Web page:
Top 2011 Home Trend: America's Most Neglected
Overlooked remodeling projects get some much-deserved attention
May 27, 2010
KLAMATH FALLS, Ore. — There are the superstars of home improvement—the flashy granite counters, lavish floor coverings and elegant custom cabinetry—that typically earn top billing on the remodeling charts.
With obvious benefits and the hefty price tags that go along with them, they tend to steal the show when it comes to renovation wants and desires.
But what about homeowners without a razzle-dazzle budget who still want to add pizzazz and character to their home? Fortunately, the experts say, there are still plenty of home improvement opportunities waiting to be discovered that can lend both substance and style.
“In today’s market, it’s time to get creative and think beyond the large-scale remodel to smaller improvements that will still have a significant impact. The beauty of these projects is that they are relatively affordable and easy to accomplish,” said Danny Lipford, home improvement expert and host of the Today’s Homeowner television show.
Neglect Case #1: Doors of shame
Doors are a prominent feature in nearly every room of a home, and many rooms contain more than just one. Entry, passageway and closet doors take up a large amount of space. The National Home Builders Association estimates that there is an average of 19 doors in today’s home and yet, interior doors are often overlooked as an opportunity to make a major difference in a home’s overall look and feel.
In fact, in a recent survey of interior designers conducted by JELD-WEN, less than 35 percent said they would expect that replacing interior doors would improve the look of a client’s home. However, after seeing pictures of the before-and-after difference an interior door upgrade made, 98 percent said that it had a positive effect and they would definitely consider interior door replacement for future projects.
Many JELD-WEN interior doors are available for $100–$200, and the styles and options are nearly endless. With Santa Fe southwest styles, American traditional flat panel looks, cottage motifs with intricate detailing or Craftsman classics, choosing the right interior door style can immediately accentuate great architectural design and serve as an impressive focal point without changing anything else in a room. For homeowners who complain about dark and dated interiors, crisp white interior door finishes can have a dramatic impact on brightening and refreshing the home’s overall interior design. So why do they continue to be neglected?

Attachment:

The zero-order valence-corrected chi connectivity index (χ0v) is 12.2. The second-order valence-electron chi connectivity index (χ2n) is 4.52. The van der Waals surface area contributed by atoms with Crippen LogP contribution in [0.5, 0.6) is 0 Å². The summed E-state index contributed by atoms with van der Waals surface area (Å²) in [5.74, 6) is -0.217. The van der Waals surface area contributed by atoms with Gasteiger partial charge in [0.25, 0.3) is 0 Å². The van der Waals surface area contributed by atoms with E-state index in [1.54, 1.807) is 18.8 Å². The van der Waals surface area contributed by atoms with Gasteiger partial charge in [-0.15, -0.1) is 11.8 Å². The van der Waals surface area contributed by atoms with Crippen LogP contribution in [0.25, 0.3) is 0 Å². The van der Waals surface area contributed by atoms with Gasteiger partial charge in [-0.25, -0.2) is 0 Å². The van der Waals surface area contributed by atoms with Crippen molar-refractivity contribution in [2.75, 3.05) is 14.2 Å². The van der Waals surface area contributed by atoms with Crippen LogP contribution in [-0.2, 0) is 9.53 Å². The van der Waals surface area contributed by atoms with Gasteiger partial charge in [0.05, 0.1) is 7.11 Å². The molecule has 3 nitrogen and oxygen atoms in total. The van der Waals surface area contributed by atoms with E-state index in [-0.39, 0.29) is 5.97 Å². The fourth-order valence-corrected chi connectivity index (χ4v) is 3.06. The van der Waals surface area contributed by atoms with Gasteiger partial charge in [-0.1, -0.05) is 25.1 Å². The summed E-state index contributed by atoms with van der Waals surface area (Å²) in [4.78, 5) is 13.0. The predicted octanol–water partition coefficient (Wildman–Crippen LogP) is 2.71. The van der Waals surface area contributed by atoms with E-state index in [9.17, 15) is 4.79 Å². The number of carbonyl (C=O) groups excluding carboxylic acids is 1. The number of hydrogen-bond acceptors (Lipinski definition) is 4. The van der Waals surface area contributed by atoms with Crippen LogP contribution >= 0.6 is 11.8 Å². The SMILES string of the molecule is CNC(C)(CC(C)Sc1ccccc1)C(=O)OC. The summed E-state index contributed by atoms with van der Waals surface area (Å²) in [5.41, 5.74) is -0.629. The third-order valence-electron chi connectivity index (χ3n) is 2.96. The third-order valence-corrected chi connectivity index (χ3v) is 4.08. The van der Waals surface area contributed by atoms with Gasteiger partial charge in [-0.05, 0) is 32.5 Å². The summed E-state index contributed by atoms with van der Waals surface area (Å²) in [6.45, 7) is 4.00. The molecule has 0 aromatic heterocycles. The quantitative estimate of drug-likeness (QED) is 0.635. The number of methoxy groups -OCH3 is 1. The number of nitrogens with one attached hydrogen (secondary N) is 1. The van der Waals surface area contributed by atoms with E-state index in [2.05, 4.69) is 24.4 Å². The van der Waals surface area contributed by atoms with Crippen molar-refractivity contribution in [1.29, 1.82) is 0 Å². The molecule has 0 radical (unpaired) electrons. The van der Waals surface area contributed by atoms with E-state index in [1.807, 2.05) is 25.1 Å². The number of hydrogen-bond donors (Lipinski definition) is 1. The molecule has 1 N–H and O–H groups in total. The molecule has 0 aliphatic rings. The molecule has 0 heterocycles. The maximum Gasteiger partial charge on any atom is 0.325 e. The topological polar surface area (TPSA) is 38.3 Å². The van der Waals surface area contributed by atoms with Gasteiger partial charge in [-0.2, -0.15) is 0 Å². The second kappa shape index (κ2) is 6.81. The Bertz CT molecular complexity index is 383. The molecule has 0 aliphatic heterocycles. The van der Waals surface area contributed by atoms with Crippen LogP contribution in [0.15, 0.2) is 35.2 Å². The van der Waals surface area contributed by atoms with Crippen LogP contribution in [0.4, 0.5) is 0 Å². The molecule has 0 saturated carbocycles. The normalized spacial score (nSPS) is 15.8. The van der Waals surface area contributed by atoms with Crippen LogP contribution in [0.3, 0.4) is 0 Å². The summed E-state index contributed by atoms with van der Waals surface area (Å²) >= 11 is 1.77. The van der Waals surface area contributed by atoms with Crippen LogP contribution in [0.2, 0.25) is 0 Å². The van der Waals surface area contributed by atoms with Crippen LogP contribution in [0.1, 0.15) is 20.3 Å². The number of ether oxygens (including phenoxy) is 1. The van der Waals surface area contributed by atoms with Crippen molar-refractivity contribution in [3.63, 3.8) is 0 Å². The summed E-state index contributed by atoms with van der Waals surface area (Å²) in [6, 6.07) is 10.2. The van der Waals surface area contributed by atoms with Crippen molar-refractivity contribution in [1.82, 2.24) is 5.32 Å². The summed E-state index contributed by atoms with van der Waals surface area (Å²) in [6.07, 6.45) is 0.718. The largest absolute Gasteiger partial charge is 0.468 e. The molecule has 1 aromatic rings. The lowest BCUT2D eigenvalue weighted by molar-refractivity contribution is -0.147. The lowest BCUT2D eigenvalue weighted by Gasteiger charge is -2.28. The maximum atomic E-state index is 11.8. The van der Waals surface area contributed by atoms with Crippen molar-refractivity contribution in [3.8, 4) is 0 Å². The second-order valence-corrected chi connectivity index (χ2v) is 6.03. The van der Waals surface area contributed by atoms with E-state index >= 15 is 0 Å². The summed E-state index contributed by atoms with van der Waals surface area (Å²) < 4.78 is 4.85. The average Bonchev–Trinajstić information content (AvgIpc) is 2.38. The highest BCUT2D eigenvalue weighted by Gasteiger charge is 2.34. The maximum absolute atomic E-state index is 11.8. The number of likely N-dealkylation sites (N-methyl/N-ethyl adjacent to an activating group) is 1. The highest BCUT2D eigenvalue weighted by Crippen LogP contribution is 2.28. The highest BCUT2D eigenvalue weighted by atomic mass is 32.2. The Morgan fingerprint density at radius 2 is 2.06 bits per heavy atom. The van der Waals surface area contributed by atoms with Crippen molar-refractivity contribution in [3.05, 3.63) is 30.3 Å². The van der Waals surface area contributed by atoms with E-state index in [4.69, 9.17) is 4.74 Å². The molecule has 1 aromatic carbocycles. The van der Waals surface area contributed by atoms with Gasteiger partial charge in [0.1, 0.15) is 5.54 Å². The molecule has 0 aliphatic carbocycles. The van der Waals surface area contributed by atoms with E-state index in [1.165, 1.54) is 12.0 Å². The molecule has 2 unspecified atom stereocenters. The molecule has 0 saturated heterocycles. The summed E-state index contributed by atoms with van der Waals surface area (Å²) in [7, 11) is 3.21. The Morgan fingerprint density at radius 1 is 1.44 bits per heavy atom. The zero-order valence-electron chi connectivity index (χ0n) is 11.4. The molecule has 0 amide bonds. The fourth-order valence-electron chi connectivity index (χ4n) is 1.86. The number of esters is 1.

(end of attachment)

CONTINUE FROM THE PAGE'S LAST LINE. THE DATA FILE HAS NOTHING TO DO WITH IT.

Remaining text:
“Our studies show that a lot of people would like to replace their interior doors, but they don’t know how to go about it, they’ve never taken the time to evaluate the options available or they can’t find the right contractor to do the job,” said John Downs, JELD-WEN product marketing manager. “We hear it all the time—homeowners who update their doors can’t believe the positive difference it makes, and wonder why they didn’t do it sooner.”
Neglect case #2: Not-so-neat-and-trim
Another interior feature of the home that is nearly universal is trim work. Windows, doors, floorboards, ceilings, trim can make the difference between homes that look finished, well-cared for and contain lots of character, and those that don’t.
Like interior doors, endless trim styles, finishes and patterns are available, and trim is typically inexpensive and fairly easy to install with the right tools and know-how. Details such as crown molding can add a rich look while wainscoting can create a custom style that adds tremendous interior design value. Floorboards that are spotless and free of dings and scratches call attention to beautiful flooring and highlight wall colors.
“It seems like a small touch, but it can make all the difference in the world in a room,” said Lipford.
Neglect case #3: Hardware horrors
In kitchens and baths, hardware receives top billing, as it typically is used as a jewel to accent great cabinetry, but that same sensibility isn’t always carried out in the rest of the home. Experts suggest making sure hardware is coordinated throughout—in a finish and style that’ll match the home’s architectural character.
Hardware immediately updates a home, and the reverse is also true. Chipped, discolored or outdated styles date a home and can seem like relics from another time. And don’t just consider handles and knobs—hinges, doorstops, locks and other hardware accents should match and represent the same style.
“There’s a big difference between charmingly historic and simply out of date,” said Downs. “Typically, you can’t go wrong by making sure your finishes match and the styles you select are true to the architectural design of the home.”
Neglect case #4: Storage shortage
It may not be considered interior design by definition, but storage is definitely a desirable attribute for today’s homeowner. Editors of Meredith Publishing state that a top trend for 2010 is the desire for more storage. Evaluate your home and get creative. Adding storage in laundry rooms, attics or basements, closets and the garage doesn’t have to be expensive and will pay off in terms of the overall comfort and resale value of the home.
Neglect case #5: Left in the dark
Most interior design experts agree: the right lighting can truly change a home’s overall look, feel and mood. Adding a few inexpensive overhead lights and lamps to help brighten dim rooms increases their use and value. Consider selecting new interior doors with glass panels to allow light to filter from room to room. When remodeling, consider adding larger windows, French doors or skylights to further open up and expand a space.
Above all, experts say, think outside the box when it comes to improvements.
“Doing smaller, overlooked improvements and projects can make as big of a difference as the major ones,” said Lipford. “The best tool to figure out the potential opportunities to refresh your home and add character is your imagination.”